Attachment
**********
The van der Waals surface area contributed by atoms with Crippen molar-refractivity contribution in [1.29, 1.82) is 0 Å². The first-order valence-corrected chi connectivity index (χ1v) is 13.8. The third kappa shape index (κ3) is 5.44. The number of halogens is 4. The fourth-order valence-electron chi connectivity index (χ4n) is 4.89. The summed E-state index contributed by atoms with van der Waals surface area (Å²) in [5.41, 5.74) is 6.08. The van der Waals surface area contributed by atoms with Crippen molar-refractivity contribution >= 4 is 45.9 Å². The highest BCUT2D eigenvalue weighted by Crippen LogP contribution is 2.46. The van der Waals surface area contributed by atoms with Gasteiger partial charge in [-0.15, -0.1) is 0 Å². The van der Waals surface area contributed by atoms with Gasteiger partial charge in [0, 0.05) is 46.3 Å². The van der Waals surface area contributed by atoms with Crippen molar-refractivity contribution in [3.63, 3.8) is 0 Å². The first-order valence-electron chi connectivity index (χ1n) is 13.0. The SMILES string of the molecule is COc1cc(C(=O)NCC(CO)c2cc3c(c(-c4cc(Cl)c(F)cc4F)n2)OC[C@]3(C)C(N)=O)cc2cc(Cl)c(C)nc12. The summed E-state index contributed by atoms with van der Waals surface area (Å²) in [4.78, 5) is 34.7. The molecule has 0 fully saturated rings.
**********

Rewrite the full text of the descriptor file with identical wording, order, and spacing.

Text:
The van der Waals surface area contributed by atoms with Crippen molar-refractivity contribution in [1.29, 1.82) is 0 Å². The first-order valence-corrected chi connectivity index (χ1v) is 13.8. The third kappa shape index (κ3) is 5.44. The number of halogens is 4. The fourth-order valence-electron chi connectivity index (χ4n) is 4.89. The summed E-state index contributed by atoms with van der Waals surface area (Å²) in [5.41, 5.74) is 6.08. The van der Waals surface area contributed by atoms with Crippen molar-refractivity contribution >= 4 is 45.9 Å². The highest BCUT2D eigenvalue weighted by Crippen LogP contribution is 2.46. The van der Waals surface area contributed by atoms with Gasteiger partial charge in [-0.15, -0.1) is 0 Å². The van der Waals surface area contributed by atoms with Gasteiger partial charge in [0, 0.05) is 46.3 Å². The van der Waals surface area contributed by atoms with Crippen molar-refractivity contribution in [3.63, 3.8) is 0 Å². The first-order valence-electron chi connectivity index (χ1n) is 13.0. The SMILES string of the molecule is COc1cc(C(=O)NCC(CO)c2cc3c(c(-c4cc(Cl)c(F)cc4F)n2)OC[C@]3(C)C(N)=O)cc2cc(Cl)c(C)nc12. The summed E-state index contributed by atoms with van der Waals surface area (Å²) in [4.78, 5) is 34.7. The molecule has 0 fully saturated rings.